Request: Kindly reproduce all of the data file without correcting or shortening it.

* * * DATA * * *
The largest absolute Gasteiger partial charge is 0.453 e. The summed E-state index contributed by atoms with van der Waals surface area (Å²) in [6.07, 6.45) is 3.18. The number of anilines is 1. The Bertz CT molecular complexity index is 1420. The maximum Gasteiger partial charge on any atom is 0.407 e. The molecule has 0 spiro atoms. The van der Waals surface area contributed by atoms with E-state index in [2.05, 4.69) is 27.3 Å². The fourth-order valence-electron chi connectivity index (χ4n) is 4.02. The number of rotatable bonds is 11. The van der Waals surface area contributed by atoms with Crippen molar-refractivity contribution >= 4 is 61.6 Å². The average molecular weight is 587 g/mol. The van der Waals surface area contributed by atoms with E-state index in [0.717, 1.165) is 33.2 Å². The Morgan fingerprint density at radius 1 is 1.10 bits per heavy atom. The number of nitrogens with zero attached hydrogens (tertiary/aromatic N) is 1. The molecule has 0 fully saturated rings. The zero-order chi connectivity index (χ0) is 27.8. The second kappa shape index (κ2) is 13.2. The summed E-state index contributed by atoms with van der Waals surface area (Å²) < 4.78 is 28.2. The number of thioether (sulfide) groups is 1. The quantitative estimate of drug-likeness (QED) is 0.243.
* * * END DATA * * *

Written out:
The largest absolute Gasteiger partial charge is 0.453 e. The summed E-state index contributed by atoms with van der Waals surface area (Å²) in [6.07, 6.45) is 3.18. The number of anilines is 1. The Bertz CT molecular complexity index is 1420. The maximum Gasteiger partial charge on any atom is 0.407 e. The molecule has 0 spiro atoms. The van der Waals surface area contributed by atoms with E-state index in [2.05, 4.69) is 27.3 Å². The fourth-order valence-electron chi connectivity index (χ4n) is 4.02. The number of rotatable bonds is 11. The van der Waals surface area contributed by atoms with Crippen molar-refractivity contribution >= 4 is 61.6 Å². The average molecular weight is 587 g/mol. The van der Waals surface area contributed by atoms with E-state index in [0.717, 1.165) is 33.2 Å². The Morgan fingerprint density at radius 1 is 1.10 bits per heavy atom. The number of nitrogens with zero attached hydrogens (tertiary/aromatic N) is 1. The molecule has 0 fully saturated rings. The zero-order chi connectivity index (χ0) is 27.8. The second kappa shape index (κ2) is 13.2. The summed E-state index contributed by atoms with van der Waals surface area (Å²) < 4.78 is 28.2. The number of thioether (sulfide) groups is 1. The quantitative estimate of drug-likeness (QED) is 0.243.